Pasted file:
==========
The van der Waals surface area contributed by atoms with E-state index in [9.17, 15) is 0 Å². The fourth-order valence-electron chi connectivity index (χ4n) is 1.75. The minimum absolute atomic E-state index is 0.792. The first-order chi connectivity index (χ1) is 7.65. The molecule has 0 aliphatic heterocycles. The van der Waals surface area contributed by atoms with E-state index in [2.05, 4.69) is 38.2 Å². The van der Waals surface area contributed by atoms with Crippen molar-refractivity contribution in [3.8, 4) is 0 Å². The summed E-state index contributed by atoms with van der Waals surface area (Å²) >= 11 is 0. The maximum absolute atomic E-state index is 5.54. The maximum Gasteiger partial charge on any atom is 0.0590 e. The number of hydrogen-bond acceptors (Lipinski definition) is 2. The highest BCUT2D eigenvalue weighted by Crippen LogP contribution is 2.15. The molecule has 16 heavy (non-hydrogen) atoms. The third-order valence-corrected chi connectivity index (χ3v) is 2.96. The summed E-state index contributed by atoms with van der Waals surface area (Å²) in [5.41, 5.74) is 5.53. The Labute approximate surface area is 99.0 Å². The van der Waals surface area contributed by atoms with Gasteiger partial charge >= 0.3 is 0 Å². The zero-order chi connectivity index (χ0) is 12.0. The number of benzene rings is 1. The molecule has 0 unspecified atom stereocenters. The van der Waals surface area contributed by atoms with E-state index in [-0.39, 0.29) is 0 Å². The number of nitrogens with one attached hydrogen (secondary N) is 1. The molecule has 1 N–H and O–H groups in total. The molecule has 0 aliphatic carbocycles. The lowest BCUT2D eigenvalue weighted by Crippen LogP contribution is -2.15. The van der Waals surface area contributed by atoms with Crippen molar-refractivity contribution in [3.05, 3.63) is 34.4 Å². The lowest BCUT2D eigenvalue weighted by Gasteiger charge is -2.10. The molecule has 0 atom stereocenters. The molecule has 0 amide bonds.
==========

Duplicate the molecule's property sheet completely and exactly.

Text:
The van der Waals surface area contributed by atoms with E-state index in [9.17, 15) is 0 Å². The fourth-order valence-electron chi connectivity index (χ4n) is 1.75. The minimum absolute atomic E-state index is 0.792. The first-order chi connectivity index (χ1) is 7.65. The molecule has 0 aliphatic heterocycles. The van der Waals surface area contributed by atoms with E-state index in [2.05, 4.69) is 38.2 Å². The van der Waals surface area contributed by atoms with Crippen molar-refractivity contribution in [3.8, 4) is 0 Å². The summed E-state index contributed by atoms with van der Waals surface area (Å²) >= 11 is 0. The maximum absolute atomic E-state index is 5.54. The maximum Gasteiger partial charge on any atom is 0.0590 e. The number of hydrogen-bond acceptors (Lipinski definition) is 2. The highest BCUT2D eigenvalue weighted by Crippen LogP contribution is 2.15. The molecule has 16 heavy (non-hydrogen) atoms. The third-order valence-corrected chi connectivity index (χ3v) is 2.96. The summed E-state index contributed by atoms with van der Waals surface area (Å²) in [5.41, 5.74) is 5.53. The Labute approximate surface area is 99.0 Å². The van der Waals surface area contributed by atoms with Gasteiger partial charge >= 0.3 is 0 Å². The zero-order chi connectivity index (χ0) is 12.0. The number of benzene rings is 1. The molecule has 0 unspecified atom stereocenters. The van der Waals surface area contributed by atoms with E-state index in [-0.39, 0.29) is 0 Å². The number of nitrogens with one attached hydrogen (secondary N) is 1. The molecule has 1 N–H and O–H groups in total. The molecule has 0 aliphatic carbocycles. The lowest BCUT2D eigenvalue weighted by Crippen LogP contribution is -2.15. The van der Waals surface area contributed by atoms with Crippen molar-refractivity contribution in [3.05, 3.63) is 34.4 Å². The lowest BCUT2D eigenvalue weighted by Gasteiger charge is -2.10. The molecule has 0 atom stereocenters. The molecule has 0 amide bonds.